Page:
The fact that Babayan was hospitalized for one night for blood tests, received a prescription for pain relief as a result of a virus in January 2001, and missed six days of work with Bell's Palsy within the six months prior to her application is irrelevant to the question of whether she was diagnosed with or treated for "arthritis, sciatica, gout, or any disorder of the muscles, bones, joints, spine, back, or neck." Neither is it relevant that Gallina may have told Babayan not to list the automobile accident on the application because it occurred far enough in the past. Information regarding the accident is not "incomplete" as to the issue of whether Babayan was treated for or diagnosed with any of the specific disorders listed in Question 33.k. Rather, like the answer at issue in Burkert, Babayan's answer can be characterized as "frivolous" in the face of substantial evidence that she visited five different physicians on a number of occasions relating to problems with her knees and back, and that diagnostic tests confirmed that she had knee and back problems. On this information, the only reasonable inference a fact finder could draw is that Babayan answered "no" in bad faith or knowing that her answer was false.
That information would have been relevant if, for example, Northwestern had challenged Babayan's "no" answer to Question 33.b. That question asked whether the applicant had been treated for or diagnosed with "[d]izziness, loss of balance, headaches, seizures or convulsions, muscle weakness, tremor, paralysis, stroke, memory loss, or any disease of the brain or nervous system." Babayan's diagnosis of Bell's Palsy arguably falls under the category of symptoms listed in Question 33.b, yet she failed to answer the question affirmatively. Babayan answered "yes" to Question 37, however, and stated that she missed some time at work due to a "virus which caused Bell's Palsy." Under those circumstances, there would have certainly been an issue of fact as to whether Babayan's false answer to Question 33.b was made in bad faith when considered in connection to her response to the subsequent question.
There is no support in the record for Babayan's argument that she relied upon Gallina's advice to answer Question 33.k. See section III.E, infra.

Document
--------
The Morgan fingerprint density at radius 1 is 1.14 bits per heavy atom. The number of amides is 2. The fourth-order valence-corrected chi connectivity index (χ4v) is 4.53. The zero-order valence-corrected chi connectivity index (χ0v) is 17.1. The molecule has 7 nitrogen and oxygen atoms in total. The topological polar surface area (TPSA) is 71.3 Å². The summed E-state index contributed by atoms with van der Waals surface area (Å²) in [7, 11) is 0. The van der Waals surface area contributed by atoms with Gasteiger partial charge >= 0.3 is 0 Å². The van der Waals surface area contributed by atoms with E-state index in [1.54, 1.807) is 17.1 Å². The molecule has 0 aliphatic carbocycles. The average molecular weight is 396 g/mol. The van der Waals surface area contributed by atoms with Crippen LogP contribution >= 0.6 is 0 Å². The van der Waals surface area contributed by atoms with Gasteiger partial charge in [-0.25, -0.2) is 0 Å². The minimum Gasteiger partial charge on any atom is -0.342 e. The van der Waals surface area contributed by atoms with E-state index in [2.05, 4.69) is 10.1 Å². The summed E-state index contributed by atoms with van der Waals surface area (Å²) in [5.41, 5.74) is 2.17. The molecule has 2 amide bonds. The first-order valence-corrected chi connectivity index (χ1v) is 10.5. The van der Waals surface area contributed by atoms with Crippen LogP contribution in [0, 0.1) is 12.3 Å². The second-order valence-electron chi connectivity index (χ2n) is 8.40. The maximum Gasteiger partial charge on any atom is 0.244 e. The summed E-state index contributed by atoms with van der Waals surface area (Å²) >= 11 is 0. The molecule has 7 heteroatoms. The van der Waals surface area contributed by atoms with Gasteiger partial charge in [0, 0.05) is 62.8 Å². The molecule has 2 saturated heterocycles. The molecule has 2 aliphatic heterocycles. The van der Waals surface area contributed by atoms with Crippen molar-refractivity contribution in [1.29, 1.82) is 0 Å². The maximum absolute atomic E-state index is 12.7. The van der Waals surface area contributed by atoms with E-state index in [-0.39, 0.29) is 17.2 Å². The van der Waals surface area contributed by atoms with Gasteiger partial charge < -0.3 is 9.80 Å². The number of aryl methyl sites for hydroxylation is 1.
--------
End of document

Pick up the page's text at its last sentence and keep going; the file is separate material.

Babayan's concept of "incompleteness" seems to be that if an applicant provides evidence of a certain medical problem, the applicant does not have to provide any other information in answering a question regarding a totally different type of medical problem in order to survive a motion for summary judgment. That argument is a non sequitur. For example, suppose Babayan, who checked "no" to a question asking whether she had "high blood pressure," took a daily prescription to control her high blood pressure. Would the fact that she disclosed that she had Bell's Palsy for six days over the past year be sufficient to support an inference that her answer to the blood pressure question was merely "incomplete" rather than knowingly false? Sound public policy counsels against embracing Babayan's concept of "incompleteness." See Orr v. Union Fidelity Life Ins. Co., 202 Pa.Super. 553, 198 A.2d 431, 432-33 (1964) (holding that an answer describing only one of numerous injuries to a question asking applicant to list "any" injuries was not a truthful answer to a question on an insurance application). In the face of incontrovertible documentary evidence that she was treated on numerous occasions for back and knee pain during the relevant time period, Babayan cannot defeat Northwestern's motion for summary judgment by pointing to her disclosure of unrelated ailments. In this respect, the District Court did not err in finding that Babayan's answer to Question 33.k was made in bad faith as a matter of law and in entering summary judgment in favor of Northwestern on counts one and two of Northwestern's complaint.